Have you set new goals for your restaurant in 2015?

What are your restaurant goals for the new year?

What are the goals for your restaurant in the new year?

Happy New Year!   What a wonderful and exciting year it has been for Pittsburgh restaurants in 2014.  The food scene continues to evolve.  Local chefs keep elevating the game with exciting dishes, collaborations, and pop up events.   From  Kate Romane’s Big Table  to Cure’s Justin Severino chef collaborations (oh, by the way you don’t want to miss this James Beard Celebrity Chef event in March) we were presented with a myriad of unique dining experiences keeping us wondering what will be next!  With the Pittsburgh restaurant competition heating up, I ask you, what are the goals for your restaurant in the new year?  If  you have not set any yet – here is some food for thought as you dive into 2015.

Your restaurant must evolve

As a restaurant broker, I have been engaged to help to sell some of Pittsburgh’s oldest restaurants due to declining performances.  How does this happen?  A few years ago you couldn’t get a seat at some of these places without a reservation.  Now, they are out of business.  In most cases the answer is – they didn’t evolve.  Pittsburgh’s demographics have changed drastically over the past few years but these restaurants have not changed with them.  Diners want a unique experience, healthier selections, and also vegan and gluten free menu items to choose from.  They care about where their food is sourced.  They want a comfortable and social atmosphere while enjoying a high quality dinner.  Have you updated your menu and decor to meet the new demand?  Be sure to understand the new market and make adjustments accordingly.

Evaluate your staff and customer service standards

I was having dinner with friends recently and we were discussing the importance of customer service to a dining experience. We all agreed that great customer service can save a less than perfect meal.  We are all human and make mistakes and that goes for the most talented of chefs.  I’ve experienced many dishes that had fallen below my expectations but the overall dining experience was saved by exceptional customer service.  Conversely, I have had exceptional meals at places where my service was so poor that I have not gone back.  Don’t under estimate the importance of your servers and bar staff.  It’s not just about the food.  For the new year you might want to think about a developmental or training plan. Find ways to keep them engaged and incentivized.  They are critical to the success of your restaurant business.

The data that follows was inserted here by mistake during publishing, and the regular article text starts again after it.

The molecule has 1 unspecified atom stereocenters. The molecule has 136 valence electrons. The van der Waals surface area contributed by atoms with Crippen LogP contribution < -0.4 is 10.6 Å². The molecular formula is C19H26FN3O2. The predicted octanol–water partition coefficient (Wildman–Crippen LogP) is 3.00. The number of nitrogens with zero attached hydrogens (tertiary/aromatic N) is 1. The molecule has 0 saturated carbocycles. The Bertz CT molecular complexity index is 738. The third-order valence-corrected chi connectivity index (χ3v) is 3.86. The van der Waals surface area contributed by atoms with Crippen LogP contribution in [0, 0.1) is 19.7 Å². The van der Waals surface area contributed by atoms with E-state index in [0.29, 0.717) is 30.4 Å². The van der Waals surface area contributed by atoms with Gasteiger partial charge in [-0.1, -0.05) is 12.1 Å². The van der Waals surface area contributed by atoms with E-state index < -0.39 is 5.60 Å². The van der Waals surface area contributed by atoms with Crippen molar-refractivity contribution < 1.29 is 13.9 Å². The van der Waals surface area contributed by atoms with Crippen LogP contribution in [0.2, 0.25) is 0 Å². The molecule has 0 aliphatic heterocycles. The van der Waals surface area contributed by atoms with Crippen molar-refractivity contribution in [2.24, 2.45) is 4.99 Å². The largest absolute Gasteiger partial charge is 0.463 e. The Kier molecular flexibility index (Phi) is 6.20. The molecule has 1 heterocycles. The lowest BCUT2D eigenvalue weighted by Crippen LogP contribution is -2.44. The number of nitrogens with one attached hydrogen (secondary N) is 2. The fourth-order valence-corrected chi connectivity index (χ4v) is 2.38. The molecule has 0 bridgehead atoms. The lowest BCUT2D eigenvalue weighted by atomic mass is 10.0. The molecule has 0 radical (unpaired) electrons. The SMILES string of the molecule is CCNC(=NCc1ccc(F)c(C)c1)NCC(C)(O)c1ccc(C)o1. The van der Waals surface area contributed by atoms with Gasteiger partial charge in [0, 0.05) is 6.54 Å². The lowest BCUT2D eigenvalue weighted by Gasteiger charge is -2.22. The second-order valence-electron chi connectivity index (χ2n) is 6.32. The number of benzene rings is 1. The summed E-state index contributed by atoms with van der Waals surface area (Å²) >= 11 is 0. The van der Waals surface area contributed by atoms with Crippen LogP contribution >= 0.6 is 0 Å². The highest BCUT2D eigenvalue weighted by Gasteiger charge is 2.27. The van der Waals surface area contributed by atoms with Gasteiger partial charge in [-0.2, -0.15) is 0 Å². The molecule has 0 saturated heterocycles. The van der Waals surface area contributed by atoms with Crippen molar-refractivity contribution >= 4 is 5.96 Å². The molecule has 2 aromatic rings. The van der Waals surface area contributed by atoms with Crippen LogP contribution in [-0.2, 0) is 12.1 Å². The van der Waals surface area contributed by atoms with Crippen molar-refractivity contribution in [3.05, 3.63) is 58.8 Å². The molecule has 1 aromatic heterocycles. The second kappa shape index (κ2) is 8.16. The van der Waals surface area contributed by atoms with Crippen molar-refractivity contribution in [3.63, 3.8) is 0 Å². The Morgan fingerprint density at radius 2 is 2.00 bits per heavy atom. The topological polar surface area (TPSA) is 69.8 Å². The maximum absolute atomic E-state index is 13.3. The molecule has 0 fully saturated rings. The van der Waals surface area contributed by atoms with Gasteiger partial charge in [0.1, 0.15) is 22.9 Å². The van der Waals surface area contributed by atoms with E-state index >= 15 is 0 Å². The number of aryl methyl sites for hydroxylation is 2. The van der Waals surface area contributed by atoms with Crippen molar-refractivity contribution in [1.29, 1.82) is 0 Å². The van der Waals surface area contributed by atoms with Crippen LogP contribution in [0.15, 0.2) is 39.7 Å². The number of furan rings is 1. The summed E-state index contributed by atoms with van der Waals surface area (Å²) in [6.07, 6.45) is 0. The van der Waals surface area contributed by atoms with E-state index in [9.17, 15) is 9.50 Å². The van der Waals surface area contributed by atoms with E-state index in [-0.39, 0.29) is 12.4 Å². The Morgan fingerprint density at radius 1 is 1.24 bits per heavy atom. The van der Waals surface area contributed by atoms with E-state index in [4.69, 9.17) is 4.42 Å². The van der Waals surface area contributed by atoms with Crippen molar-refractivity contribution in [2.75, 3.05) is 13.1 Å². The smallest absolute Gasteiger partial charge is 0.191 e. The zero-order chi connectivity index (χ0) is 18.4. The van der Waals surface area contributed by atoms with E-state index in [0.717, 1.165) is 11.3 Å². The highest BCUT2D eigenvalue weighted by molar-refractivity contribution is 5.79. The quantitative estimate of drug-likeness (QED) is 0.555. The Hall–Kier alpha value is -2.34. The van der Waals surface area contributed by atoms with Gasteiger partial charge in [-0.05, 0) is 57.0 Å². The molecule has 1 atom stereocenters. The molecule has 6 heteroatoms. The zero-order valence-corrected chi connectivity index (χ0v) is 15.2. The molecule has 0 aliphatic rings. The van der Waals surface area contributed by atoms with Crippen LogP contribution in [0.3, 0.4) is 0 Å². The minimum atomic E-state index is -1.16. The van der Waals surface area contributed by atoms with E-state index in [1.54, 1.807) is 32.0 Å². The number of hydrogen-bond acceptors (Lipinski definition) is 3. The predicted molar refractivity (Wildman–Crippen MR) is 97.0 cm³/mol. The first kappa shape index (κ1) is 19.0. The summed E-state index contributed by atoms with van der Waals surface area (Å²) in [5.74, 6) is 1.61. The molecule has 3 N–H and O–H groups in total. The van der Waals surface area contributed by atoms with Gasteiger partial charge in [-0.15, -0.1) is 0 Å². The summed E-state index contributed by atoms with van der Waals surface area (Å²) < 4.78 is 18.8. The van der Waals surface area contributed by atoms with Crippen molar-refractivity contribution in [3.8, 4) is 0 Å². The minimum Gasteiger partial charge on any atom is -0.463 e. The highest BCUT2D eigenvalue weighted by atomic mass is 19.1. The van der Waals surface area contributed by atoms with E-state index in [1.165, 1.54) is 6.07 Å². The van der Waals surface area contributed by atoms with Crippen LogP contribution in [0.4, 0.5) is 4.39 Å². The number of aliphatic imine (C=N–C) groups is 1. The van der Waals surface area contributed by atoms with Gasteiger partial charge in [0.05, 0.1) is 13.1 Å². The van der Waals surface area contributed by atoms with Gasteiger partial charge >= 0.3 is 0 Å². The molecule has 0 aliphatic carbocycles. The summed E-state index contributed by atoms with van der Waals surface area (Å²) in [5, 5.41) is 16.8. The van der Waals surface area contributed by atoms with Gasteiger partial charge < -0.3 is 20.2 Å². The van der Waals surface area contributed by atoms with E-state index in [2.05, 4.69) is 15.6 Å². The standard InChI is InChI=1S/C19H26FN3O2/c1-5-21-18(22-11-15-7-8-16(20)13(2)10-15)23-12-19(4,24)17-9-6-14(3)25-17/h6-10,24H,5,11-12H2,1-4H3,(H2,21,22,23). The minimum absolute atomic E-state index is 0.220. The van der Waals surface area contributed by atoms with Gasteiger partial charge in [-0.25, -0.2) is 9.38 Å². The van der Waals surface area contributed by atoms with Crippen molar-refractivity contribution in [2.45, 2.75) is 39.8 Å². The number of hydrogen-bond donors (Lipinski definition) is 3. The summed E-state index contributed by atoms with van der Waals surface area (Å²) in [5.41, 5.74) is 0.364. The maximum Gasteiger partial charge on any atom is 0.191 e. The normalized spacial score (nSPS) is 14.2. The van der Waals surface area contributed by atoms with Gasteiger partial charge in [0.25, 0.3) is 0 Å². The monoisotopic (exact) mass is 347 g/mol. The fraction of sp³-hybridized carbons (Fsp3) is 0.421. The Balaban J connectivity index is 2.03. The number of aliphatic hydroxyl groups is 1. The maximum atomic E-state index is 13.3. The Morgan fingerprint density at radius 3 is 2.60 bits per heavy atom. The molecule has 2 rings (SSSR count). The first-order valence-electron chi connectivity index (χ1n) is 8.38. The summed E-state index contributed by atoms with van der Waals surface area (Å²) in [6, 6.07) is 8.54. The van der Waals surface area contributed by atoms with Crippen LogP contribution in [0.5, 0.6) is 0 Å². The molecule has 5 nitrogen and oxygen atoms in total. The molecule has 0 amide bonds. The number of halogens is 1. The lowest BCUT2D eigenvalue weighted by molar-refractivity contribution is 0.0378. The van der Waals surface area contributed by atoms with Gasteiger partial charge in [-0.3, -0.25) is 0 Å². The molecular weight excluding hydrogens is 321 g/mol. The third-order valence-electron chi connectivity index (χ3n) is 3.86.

Know your financials and statistics

Bottom line – you are in the restaurant business to make money.  Sure, you may be passionate about cooking and food but at the end of the day you have to make a profit to stay in business.  It is critical that you know your financials and business statistics intimately.  You should be reviewing these items daily.  Best practice is to develop a monthly budget and at the end of each month review actual results against your budget.  If actual items vary greatly from your budgeted amounts be sure to understand why and make adjustments as necessary.   What are your food costs?  Overhead?  Staffing?  Is your revenue trending up?  Declining?  Staying on top of your financial results is a key component any business success.

Cheers to health, happiness, and success in the new year!

 

 

 

 

 

 

 

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